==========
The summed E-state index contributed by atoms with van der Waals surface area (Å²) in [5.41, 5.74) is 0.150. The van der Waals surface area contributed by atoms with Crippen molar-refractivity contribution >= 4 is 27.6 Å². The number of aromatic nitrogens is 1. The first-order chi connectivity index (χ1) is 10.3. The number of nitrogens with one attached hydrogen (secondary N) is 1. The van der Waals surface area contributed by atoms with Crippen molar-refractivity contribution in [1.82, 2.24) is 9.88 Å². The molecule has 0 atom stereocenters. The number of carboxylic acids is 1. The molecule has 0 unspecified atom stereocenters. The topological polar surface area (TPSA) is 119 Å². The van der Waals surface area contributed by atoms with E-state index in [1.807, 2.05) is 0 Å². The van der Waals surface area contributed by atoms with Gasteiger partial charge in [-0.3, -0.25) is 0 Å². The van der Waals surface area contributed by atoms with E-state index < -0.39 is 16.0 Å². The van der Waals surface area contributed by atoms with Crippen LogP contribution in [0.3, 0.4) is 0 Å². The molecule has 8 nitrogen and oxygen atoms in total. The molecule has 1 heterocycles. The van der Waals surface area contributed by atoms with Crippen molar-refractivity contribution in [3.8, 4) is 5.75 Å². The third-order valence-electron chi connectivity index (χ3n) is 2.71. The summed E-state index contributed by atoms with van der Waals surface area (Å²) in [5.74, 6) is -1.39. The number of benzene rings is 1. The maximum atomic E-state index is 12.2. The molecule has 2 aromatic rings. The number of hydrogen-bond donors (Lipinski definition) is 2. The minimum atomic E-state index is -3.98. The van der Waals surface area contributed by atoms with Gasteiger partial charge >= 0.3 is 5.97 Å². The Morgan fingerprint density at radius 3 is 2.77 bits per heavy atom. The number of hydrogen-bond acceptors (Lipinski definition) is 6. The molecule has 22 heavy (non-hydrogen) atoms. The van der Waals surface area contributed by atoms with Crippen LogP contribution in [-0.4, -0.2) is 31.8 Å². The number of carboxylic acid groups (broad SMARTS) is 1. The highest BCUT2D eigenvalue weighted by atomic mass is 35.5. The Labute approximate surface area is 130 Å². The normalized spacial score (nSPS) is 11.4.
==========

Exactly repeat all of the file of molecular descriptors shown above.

The summed E-state index contributed by atoms with van der Waals surface area (Å²) in [5.41, 5.74) is 0.150. The van der Waals surface area contributed by atoms with Crippen molar-refractivity contribution >= 4 is 27.6 Å². The number of aromatic nitrogens is 1. The first-order chi connectivity index (χ1) is 10.3. The number of nitrogens with one attached hydrogen (secondary N) is 1. The van der Waals surface area contributed by atoms with Crippen molar-refractivity contribution in [1.82, 2.24) is 9.88 Å². The molecule has 0 atom stereocenters. The number of carboxylic acids is 1. The molecule has 0 unspecified atom stereocenters. The topological polar surface area (TPSA) is 119 Å². The van der Waals surface area contributed by atoms with E-state index in [1.807, 2.05) is 0 Å². The van der Waals surface area contributed by atoms with Gasteiger partial charge in [-0.3, -0.25) is 0 Å². The van der Waals surface area contributed by atoms with E-state index < -0.39 is 16.0 Å². The van der Waals surface area contributed by atoms with Crippen LogP contribution in [0.3, 0.4) is 0 Å². The molecule has 8 nitrogen and oxygen atoms in total. The molecule has 1 heterocycles. The van der Waals surface area contributed by atoms with Crippen molar-refractivity contribution in [3.8, 4) is 5.75 Å². The third-order valence-electron chi connectivity index (χ3n) is 2.71. The summed E-state index contributed by atoms with van der Waals surface area (Å²) in [5.74, 6) is -1.39. The number of benzene rings is 1. The maximum atomic E-state index is 12.2. The molecule has 2 aromatic rings. The number of hydrogen-bond donors (Lipinski definition) is 2. The minimum atomic E-state index is -3.98. The van der Waals surface area contributed by atoms with Gasteiger partial charge >= 0.3 is 5.97 Å². The Morgan fingerprint density at radius 3 is 2.77 bits per heavy atom. The number of hydrogen-bond acceptors (Lipinski definition) is 6. The molecule has 22 heavy (non-hydrogen) atoms. The van der Waals surface area contributed by atoms with Crippen LogP contribution in [-0.4, -0.2) is 31.8 Å². The number of carboxylic acid groups (broad SMARTS) is 1. The highest BCUT2D eigenvalue weighted by atomic mass is 35.5. The Labute approximate surface area is 130 Å². The normalized spacial score (nSPS) is 11.4.